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'I have 83 cents in the bank': Over 20,000 NC unemployment appeals still pending

While the Division of Employment Security has mostly reduced its backlog of unemployment claims, about 20% of pending appeals remain unheard.

CHARLOTTE, N.C. — After a challenging year for the North Carolina Division of Employment Security (DES), the state agency has mostly cleared its backlog of unemployment claims and is getting closer to hearing the remaining appeals, but even so, records show tens of thousands are still waiting on money.

DES data shows 21,000 appeals are pending and another 10,000 original claims are awaiting an initial decision.

"We continue to receive about 10,000 new claims a week, and the majority of those that remain pending were just filed in the last four weeks or so," DES spokesperson Kerry McComber said. "We have a group that continues to work the oldest claims first."

DES reports a backlog of just under 2% of pending claims (about 10,500) compared to 13% (almost 137,000 claims) a year ago. Meanwhile, DES says 20% of all appeals are pending, which is half as many as January.

"The percentage of appeals completed has risen substantially, even as new requests have come in," McComber said.

RELATED: Yes, you are now required to search for work if you're receiving unemployment benefits in NC

She said of the 102,000 appeal requests received since April 1, 2020, DES has completed 81,000 of them. With a greater demand for appeals now, the agency's hiring more employees to its already tripled referee staff.

"Before the pandemic, DES had 26 referees," she said. "Currently, we have 79, with 13 new referees starting over the next few weeks. We are in the process of hiring more and continue to accept applications for the positions."

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Despite the addition of new referees, the state has reduced its total number of unemployment workers by more than half since July. Meanwhile, some, like Shawna France of Kannapolis, are desperate for their appeal hearings.

"I've been waiting since the end of March," France said. "I have 83 cents in the bank."

RELATED: DES accepts little blame for delayed unemployment benefits

France said money is so tight, she can't even afford her fibromyalgia and hypertension medication or mental health therapy. She argues DES owes her roughly $3,600.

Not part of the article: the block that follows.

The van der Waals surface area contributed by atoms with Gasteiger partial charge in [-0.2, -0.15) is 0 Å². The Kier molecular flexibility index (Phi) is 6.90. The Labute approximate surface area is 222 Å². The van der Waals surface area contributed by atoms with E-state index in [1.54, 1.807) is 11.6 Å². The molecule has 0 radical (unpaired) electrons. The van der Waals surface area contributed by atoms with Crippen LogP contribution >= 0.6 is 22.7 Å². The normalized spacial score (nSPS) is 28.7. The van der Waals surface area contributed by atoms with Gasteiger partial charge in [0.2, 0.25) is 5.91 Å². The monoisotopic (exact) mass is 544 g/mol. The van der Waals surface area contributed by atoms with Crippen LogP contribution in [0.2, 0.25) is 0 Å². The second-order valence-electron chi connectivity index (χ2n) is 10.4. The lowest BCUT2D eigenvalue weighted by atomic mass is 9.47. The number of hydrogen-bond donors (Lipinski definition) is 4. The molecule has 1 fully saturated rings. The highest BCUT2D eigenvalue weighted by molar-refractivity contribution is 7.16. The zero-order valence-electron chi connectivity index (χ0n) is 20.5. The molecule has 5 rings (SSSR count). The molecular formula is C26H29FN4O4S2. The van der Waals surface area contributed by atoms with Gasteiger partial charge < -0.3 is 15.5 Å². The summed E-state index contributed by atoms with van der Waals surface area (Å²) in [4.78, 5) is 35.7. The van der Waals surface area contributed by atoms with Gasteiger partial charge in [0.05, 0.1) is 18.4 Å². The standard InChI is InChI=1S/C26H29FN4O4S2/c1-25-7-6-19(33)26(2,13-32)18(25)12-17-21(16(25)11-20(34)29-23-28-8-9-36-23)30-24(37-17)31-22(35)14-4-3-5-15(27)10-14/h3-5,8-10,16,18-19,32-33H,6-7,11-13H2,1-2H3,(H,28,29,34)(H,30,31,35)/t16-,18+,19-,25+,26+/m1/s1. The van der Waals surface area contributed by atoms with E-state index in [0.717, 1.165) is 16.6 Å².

"It would solve a lot of problems," she said.

Nathan Vannoy also continues to wait for money he believes rightfully belongs to him.

"Financially, I am in debt," the Lenoir man said.

Vannoy said he's waiting on approximately $7,300 in unemployment benefits that abruptly stopped last year.

"Month after month after month, totaling 10 months' time now," Vannoy said of his wait. "No notice given. No reason given. No rationale that I could see."

He said he too can't get any resolution

"I asked in writing, 'What more can I do?'" Vannoy said. "It is immensely frustrating."

WCNC Charlotte is always asking "where's the money?" If you need help, reach out to the Defenders team by emailing money@wcnc.com.

DES has downplayed its role in the unemployment delays throughout the pandemic, blaming them on an influx of complex claims with discrepancies, all of them different, that needed more time and resources to sort out.

"I wouldn't classify it so much as a failure," Assistant Secretary Pryor Gibson told committee members during an oversight meeting earlier this year. "We had a failure and that was not educating our claimants, your constituents, early on what the UI process was completely."

Vannoy takes personal offense to that.

"I don't know whether to be more insulted or more infuriated," he said.

DES touts the fact the agency has "significantly reduced its backlog" of pending claims after more than 1.5 million people in North Carolina filed for unemployment benefits.

"Every claim is different, and some are more complex than others to resolve," a DES spokesperson said. "However, every claimant is important, and DES works hard every day to deliver benefits to the people who are eligible as quickly as possible."

DES declined an on-camera interview for this story.